The H2O Ohio program pushes cover crops for the water quality and environmental benefits.  A good cover crops stand may reduce soil erosion by 90% and  reduce nutrient and pesticide runoff by 50% or more. Research shows stream sediment loading reductions of 75% and reduced pathogen loading of 60%.  Cover crops may even have the potential to decrease flooding by

increasing water infiltration, storing water longer in the soil, thus reducing how quickly water leaves a field or flash flooding. 

Other benefits from cover crops seldom discussed is the forage and grazing value.  Cover crops like sorghum, oats, clovers (Balansa, crimson, red, sweet) winter peas, hairy vetch, turnips can all be fed to livestock.  From a nutrient density standpoint, the soil becomes more healthy; creating healthy plants, and healthy animals and people who consume those plants. Today a person has to each 2X as much meat, 3X as much fruit, and 3-4X as many vegetables to get the same amount of micro-nutrients as a person eating food in 1940’s. That a huge decline in nutrient density that healthy soils and healthy plants can help recover. 

Due to drought resiliency, better water and nutrient management, and healthier soils; crops yields do increase over time.  A Michigan State University study reported a 12% increase in crop yields for every 1% addition in SOM. Cover crops have many benefits but it takes time to see them accrue.  

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  1. Great article. Now we need to promote fall cover crops over fall chisel plowing. There was a lot of soil moved into drainage ditches in the WLEB in the December Snow Blizzard that sent 50 mph winds across dry frozen flat, wide, unsheltered fall chisel plowed soybean stubble fields…Many ditches in Michigan ended up with SNIRT. Black snow drifts filled with soil and P. Lots of it. I suspect there will be algae bloom issues in Lake Erie next year with the warm temperatures this winter and lots of SNIRT snow drift melt and spring runoff fills the drainage ditches sending P down the Maumee.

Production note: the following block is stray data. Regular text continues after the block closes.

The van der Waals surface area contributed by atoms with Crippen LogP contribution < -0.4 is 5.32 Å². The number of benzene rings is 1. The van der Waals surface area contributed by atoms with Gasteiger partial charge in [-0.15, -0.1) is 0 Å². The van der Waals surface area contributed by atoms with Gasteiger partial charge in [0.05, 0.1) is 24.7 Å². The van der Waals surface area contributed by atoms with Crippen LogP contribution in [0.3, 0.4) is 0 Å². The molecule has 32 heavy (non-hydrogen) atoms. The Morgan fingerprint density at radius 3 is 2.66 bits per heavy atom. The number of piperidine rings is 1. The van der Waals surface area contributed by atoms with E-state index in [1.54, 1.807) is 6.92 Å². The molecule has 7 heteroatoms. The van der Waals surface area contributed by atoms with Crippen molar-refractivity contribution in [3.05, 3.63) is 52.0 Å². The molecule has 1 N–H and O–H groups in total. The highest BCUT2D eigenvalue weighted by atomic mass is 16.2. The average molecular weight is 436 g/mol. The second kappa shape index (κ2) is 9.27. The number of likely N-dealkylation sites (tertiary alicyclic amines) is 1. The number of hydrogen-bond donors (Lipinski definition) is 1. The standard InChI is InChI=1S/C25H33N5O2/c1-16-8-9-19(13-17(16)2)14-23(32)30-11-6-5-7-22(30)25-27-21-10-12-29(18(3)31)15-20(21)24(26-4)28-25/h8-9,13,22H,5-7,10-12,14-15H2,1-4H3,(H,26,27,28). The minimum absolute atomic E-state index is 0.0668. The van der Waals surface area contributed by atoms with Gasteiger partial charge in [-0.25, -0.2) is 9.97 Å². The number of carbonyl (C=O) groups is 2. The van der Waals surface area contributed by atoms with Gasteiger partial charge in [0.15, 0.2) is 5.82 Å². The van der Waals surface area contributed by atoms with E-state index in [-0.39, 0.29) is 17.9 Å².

My measurements from such wind erosion events produced wind sediment with P concentration 2-5 times higher than the soil test P in adjacent fields. Some fall chisel happy beet farms in the Bay broadcast Winter Barley after harvesting soybeans early and chisel it in for a cover crop. This creates Ridged cover crops all winter that prevents wind erosion during 50 mph wind events from leaving the field.

    We need to get the academics to realize the potential of wind blown soil or SNIRT to contribute significant P loss on fall chisel plowed soils that are barren of cover. Few folks want to admit it is a significant source of P in some winters and early spring via wind erosion. I have the documentation if you want to see it please advise. I presented a poster on SNIRT at one of the ASA meetings about 10 years ago.

  2. One thing that farmers can’t hide whether they love or hate cover crops is that they actually protect the farm’s soil very well.

  3. It is a nice article about cover crops: good and bad. I like how you have researched and presented these exact points so clearly. I agree with all the points that you have stated here, love this blog.

  4. From an array of similar platforms, writingpapersucks seems to be the most unbiased and relevant, as it provides information based on personal experience. No assumptions, no predictions, only facts.

  5. Cover crops are a fantastic agricultural practice with numerous benefits!